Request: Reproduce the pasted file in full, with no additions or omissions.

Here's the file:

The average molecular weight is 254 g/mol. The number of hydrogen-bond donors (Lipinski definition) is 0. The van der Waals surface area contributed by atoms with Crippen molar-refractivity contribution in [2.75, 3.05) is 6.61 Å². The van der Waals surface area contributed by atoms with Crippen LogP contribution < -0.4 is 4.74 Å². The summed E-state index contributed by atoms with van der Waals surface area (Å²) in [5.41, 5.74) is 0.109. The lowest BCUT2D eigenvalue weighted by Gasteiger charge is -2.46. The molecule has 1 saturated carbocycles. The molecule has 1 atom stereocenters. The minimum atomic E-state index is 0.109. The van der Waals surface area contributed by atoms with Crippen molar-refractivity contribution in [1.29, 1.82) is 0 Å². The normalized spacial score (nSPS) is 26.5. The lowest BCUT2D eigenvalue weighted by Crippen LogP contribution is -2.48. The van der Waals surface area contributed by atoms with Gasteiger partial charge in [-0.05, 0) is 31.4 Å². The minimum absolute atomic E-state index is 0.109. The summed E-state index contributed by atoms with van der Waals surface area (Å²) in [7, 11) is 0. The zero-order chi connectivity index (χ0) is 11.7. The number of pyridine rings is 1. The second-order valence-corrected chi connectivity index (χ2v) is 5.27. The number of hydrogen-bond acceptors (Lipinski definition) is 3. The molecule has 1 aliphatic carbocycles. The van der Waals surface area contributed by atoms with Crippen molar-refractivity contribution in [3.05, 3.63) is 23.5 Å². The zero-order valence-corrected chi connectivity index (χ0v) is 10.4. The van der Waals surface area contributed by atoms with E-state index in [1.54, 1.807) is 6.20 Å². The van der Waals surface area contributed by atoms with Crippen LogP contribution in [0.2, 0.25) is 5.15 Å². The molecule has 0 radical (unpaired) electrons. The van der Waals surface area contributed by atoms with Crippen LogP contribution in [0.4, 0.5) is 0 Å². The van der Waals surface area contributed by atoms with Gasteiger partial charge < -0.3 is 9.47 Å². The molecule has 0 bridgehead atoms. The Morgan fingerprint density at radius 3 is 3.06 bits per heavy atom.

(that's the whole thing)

The average molecular weight is 254 g/mol. The number of hydrogen-bond donors (Lipinski definition) is 0. The van der Waals surface area contributed by atoms with Crippen molar-refractivity contribution in [2.75, 3.05) is 6.61 Å². The van der Waals surface area contributed by atoms with Crippen LogP contribution < -0.4 is 4.74 Å². The summed E-state index contributed by atoms with van der Waals surface area (Å²) in [5.41, 5.74) is 0.109. The lowest BCUT2D eigenvalue weighted by Gasteiger charge is -2.46. The molecule has 1 saturated carbocycles. The molecule has 1 atom stereocenters. The minimum atomic E-state index is 0.109. The van der Waals surface area contributed by atoms with Crippen molar-refractivity contribution in [1.29, 1.82) is 0 Å². The normalized spacial score (nSPS) is 26.5. The lowest BCUT2D eigenvalue weighted by Crippen LogP contribution is -2.48. The van der Waals surface area contributed by atoms with Gasteiger partial charge in [-0.05, 0) is 31.4 Å². The minimum absolute atomic E-state index is 0.109. The summed E-state index contributed by atoms with van der Waals surface area (Å²) in [7, 11) is 0. The zero-order chi connectivity index (χ0) is 11.7. The number of pyridine rings is 1. The second-order valence-corrected chi connectivity index (χ2v) is 5.27. The number of hydrogen-bond acceptors (Lipinski definition) is 3. The molecule has 1 aliphatic carbocycles. The van der Waals surface area contributed by atoms with Crippen molar-refractivity contribution in [3.05, 3.63) is 23.5 Å². The zero-order valence-corrected chi connectivity index (χ0v) is 10.4. The van der Waals surface area contributed by atoms with E-state index in [1.54, 1.807) is 6.20 Å². The van der Waals surface area contributed by atoms with Crippen LogP contribution in [0.2, 0.25) is 5.15 Å². The molecule has 0 radical (unpaired) electrons. The van der Waals surface area contributed by atoms with Crippen LogP contribution in [0.4, 0.5) is 0 Å². The van der Waals surface area contributed by atoms with Gasteiger partial charge < -0.3 is 9.47 Å². The molecule has 0 bridgehead atoms. The Morgan fingerprint density at radius 3 is 3.06 bits per heavy atom.